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Toxicol Sci. 2005 Sep;87(1):86-96. Epub 2005 Jun 9.

Effect of cigarette smoke on autoimmunity in murine and human systemic lupus erythematosus.

Author information

1
Department of Molecular Genetics and Microbiology, University of New Mexico Health Sciences Center, Albuquerque, New Mexico 87131, USA. rlrubin@salud.unm.edu

Abstract

Several studies have found that smoking cigarettes is a risk factor for systemic lupus erythematosus (SLE). To examine this issue in a mouse model, we subjected pre-autoimmune MRL-lpr/lpr mice for 4 weeks to cigarette smoke to provide standardized smoke effluents equivalent to moderate or to heavy smoking habits for people. The spontaneous production of IgG anti-chromatin but not IgM anti-chromatin, anti-denatured DNA, or rheumatoid factor antibodies was lower in mice exposed to 250 mg/m3 particulates from mainstream smoke, and this suppression of autoimmunity was sustained for 8 weeks (p < 0.02). In contrast to control mice anti-chromatin activity in smoke-exposed mice began to increase in 16-week-old mice, reaching levels at 6 months that were two- to three-fold higher than controls for IgG (p < 0.03) and 10-fold higher for IgM (p < 0.001). There was no significant effect on total IgG or IgM. In newly diagnosed SLE patients, smoking was negatively correlated with IgG anti-DNA antibodies (p < 0.03). However, of nine patients who discontinued smoking prior to diagnosis, eight had elevated IgG anti-DNA compared to 29/79 never smokers and 9/31 smokers (p < 0.01 compared to former smokers). Inhaled cigarette smoke appears to have a long-lasting immunosuppressive effect on T-cell-dependent autoimmune responses, although autoantibodies increase to supra-elevated levels after the suppressive effect has abated.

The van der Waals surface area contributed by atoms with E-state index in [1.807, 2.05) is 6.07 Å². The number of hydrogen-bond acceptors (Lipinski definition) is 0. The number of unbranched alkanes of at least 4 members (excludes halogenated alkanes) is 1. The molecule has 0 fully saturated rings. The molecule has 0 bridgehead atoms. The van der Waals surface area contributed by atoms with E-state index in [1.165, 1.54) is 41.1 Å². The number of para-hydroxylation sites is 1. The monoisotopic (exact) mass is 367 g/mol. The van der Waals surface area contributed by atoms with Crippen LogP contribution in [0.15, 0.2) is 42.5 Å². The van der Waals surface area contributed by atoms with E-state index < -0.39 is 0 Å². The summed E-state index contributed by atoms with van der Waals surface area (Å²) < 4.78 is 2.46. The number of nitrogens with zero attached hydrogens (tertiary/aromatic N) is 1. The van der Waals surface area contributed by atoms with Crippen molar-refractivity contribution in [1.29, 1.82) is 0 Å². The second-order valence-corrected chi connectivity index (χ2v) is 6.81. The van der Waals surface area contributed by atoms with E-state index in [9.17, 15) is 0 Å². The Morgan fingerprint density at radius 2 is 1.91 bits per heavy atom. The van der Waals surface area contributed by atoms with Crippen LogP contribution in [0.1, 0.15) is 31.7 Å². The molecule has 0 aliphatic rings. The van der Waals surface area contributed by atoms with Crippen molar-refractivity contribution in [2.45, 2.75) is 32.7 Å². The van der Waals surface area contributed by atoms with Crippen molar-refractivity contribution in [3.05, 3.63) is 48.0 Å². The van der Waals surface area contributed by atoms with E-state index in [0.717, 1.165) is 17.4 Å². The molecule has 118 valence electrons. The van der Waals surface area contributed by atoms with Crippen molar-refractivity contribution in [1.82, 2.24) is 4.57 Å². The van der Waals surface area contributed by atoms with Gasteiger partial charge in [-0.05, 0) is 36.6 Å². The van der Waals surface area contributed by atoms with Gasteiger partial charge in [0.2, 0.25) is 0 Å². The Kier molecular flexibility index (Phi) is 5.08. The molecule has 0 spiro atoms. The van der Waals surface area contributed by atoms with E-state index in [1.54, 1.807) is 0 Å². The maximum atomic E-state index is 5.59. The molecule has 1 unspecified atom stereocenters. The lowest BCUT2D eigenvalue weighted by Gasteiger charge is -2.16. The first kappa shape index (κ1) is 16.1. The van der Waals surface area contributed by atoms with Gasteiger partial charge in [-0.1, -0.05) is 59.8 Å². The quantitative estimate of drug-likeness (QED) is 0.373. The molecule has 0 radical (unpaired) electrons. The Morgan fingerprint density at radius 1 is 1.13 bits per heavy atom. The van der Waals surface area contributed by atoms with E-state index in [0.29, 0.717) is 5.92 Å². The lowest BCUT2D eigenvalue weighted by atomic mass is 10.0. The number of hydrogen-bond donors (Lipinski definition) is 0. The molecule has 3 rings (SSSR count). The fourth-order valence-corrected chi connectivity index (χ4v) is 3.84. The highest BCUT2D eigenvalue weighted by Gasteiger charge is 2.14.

PMID:
15947027
DOI:
10.1093/toxsci/kfi217
[Indexed for MEDLINE]

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